The massive Biscuit fire that scorched this forest two summers ago has become a wedge issue in the presidential race in Oregon, a swing state where the contest remains too close to call.
President Bush used the Biscuit fire in 2002 as a smoldering launchpad for his Healthy Forests Initiative, a plan to fight future fires by logging burned trees, many of them in previously protected stands of old-growth timber. On an evening campaign stop in southern Oregon on Thursday, Bush was expected to again invoke the urgent need for salvage logging. The president's plan to cut trees -- and create jobs -- resonates widely in this heavily forested state, where the unemployment rate of 7.4 percent is the country's second highest and where recent polls show a statistical dead heat in the presidential race.
Campaign commercials in southern Oregon by Rep. Greg Walden (R), sponsor of the Bush forest plan in the House, focus on the urgent economic and environmental need for post-fire salvage logging. A series of full-page timber industry ads in the Oregonian, the Northwest's largest paper, have warned that without the president's plan to remove burned timber and replant trees "our grandchildren may find nothing but ashes" in the half-million acres of forest damaged by the Biscuit fire. Local timber companies are large donors to the Bush campaign, according to a recent study by the watchdog group Common Cause.
Bush's opponent, Sen. John F. Kerry (D-Mass.), opposes the logging plan, calling it a "betrayal of the public trust" that gives timber companies access to fragile public lands. Environmental lawsuits have halted most of the planned logging.
Meanwhile, Sen. Gordon Smith (R-Ore.), who last month described half of this forest as a "charred moonscape," has threatened to introduce legislation that would end current and future legal challenges to salvage logging.
Amid the political posturing and legal infighting, the underlying reality of the forest itself appears to be changing -- biologically and economically.
The "charred moonscape" that Smith has said cannot recover without reforestation is showing what environmentalists say are clear signs of recovery, with infant pine trees sprouting in the shade of torched timber and wetland plants thriving in a landscape stripped of competition for moisture. Surveys by the Forest Service after the fire have found that about half the vegetation in the fire zone had little or no damage.
At the same time, the economics of salvage logging have taken a sharp turn toward the unprofitable. Since July, the Forest Service has failed to attract bids on three proposed sales of fire-damaged but marketable trees. Earlier, nine sales found buyers, although lawsuits have stopped logging on all but two sales, the Forest Service said.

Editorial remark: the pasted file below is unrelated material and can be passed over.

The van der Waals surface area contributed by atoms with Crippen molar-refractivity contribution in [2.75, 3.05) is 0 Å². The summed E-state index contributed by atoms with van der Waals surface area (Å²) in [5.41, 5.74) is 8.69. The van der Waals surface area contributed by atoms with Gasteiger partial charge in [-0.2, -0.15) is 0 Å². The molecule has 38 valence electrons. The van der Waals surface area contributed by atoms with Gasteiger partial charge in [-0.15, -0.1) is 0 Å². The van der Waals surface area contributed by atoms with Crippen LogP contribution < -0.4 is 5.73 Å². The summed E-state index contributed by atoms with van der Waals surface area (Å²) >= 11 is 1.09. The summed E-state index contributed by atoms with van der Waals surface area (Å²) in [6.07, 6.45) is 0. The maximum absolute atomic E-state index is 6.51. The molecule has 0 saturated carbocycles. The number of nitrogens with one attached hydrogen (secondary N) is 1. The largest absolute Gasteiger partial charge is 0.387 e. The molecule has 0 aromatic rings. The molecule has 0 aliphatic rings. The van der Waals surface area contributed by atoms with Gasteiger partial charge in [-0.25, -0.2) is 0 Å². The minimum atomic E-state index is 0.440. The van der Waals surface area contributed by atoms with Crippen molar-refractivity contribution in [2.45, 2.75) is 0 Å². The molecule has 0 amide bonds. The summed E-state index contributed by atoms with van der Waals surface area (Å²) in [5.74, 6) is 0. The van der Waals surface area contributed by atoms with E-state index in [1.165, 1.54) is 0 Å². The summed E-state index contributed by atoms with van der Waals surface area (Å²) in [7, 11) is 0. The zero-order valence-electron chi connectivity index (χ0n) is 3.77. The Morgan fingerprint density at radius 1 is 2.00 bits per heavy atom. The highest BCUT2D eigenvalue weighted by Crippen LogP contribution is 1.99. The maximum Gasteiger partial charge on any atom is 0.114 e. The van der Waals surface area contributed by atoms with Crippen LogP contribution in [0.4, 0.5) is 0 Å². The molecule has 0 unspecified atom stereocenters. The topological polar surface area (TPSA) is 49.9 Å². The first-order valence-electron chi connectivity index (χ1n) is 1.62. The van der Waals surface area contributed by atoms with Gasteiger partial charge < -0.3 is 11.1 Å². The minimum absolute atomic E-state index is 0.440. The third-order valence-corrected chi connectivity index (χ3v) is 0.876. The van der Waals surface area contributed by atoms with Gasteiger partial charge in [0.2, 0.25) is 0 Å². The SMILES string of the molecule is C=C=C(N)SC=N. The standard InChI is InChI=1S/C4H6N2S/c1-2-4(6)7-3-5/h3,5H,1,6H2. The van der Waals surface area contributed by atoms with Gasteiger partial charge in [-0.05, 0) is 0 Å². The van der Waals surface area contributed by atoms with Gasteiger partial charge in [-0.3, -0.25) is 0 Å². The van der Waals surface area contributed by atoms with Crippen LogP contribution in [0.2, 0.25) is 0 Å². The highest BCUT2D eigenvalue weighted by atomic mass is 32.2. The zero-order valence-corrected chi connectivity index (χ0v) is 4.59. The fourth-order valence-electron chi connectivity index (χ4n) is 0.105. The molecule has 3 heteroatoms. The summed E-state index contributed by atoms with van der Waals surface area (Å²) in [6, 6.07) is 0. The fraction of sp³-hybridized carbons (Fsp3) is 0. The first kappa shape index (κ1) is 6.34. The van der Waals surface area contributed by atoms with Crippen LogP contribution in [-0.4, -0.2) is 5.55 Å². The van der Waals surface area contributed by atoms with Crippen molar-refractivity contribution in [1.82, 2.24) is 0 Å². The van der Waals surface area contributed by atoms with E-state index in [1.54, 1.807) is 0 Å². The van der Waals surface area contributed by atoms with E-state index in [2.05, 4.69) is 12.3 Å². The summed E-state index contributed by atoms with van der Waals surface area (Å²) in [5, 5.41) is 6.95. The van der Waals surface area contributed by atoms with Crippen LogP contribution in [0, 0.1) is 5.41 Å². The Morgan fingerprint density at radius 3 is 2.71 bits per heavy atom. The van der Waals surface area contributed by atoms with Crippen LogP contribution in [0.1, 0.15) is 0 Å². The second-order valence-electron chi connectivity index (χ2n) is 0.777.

"Timber companies are not going to cut timber if they don't think they can make any money on it," said Dave Schott, executive vice president of the Southern Oregon Timber Industries Association.
Because much of the burned timber is in inaccessible areas, Schott said, it has to be logged with helicopters, which sharply increases costs. He said that two years of rot and pest infestation have reduced salvageable timber to one size and kind of tree -- large Douglas fir, which is suitable for processing into plywood.
But Schott said plywood prices have plummeted in recent weeks, and the debate about salvage logging is quickly approaching the point of irrelevance. "It is really hard for these mills to buy a pig in a poke right now," he said, adding that uncertainty because of lawsuits is also scaring off timber companies.
The third wild card in the dispute over logging in the Biscuit fire zone is the scientific question of whether it is good for the forest and helps prevent future wildfires.
"We must be active in our management of our forests," Bush said here two years ago. "We must thin, and we must quickly restore the areas that have been damaged by fire."
Bush said then that there is agreement among forestry experts on the need for salvage logging after major forest fires. Several professors of forest management at Oregon State University have written a paper supporting the president's viewpoint.
But seven of the world's leading forest ecologists say that salvage logging is the wrong prescription for fire-damaged forests such as the Siskiyou. Writing this year in the journal Science, they said research findings from around the world show that "salvage logging can impair ecosystem recovery." They also wrote that fire has long-term benefits that increase biological diversity -- and that salvage logging "undermines" these benefits.
Jerry F. Franklin, professor of ecosystem science at the University of Washington's School of Forestry and a co-author of the Science article, said forests are more resistant to wildfire if they are not logged and replanted.
The Bush plan, he said in an interview, "has nothing to do with forest recovery."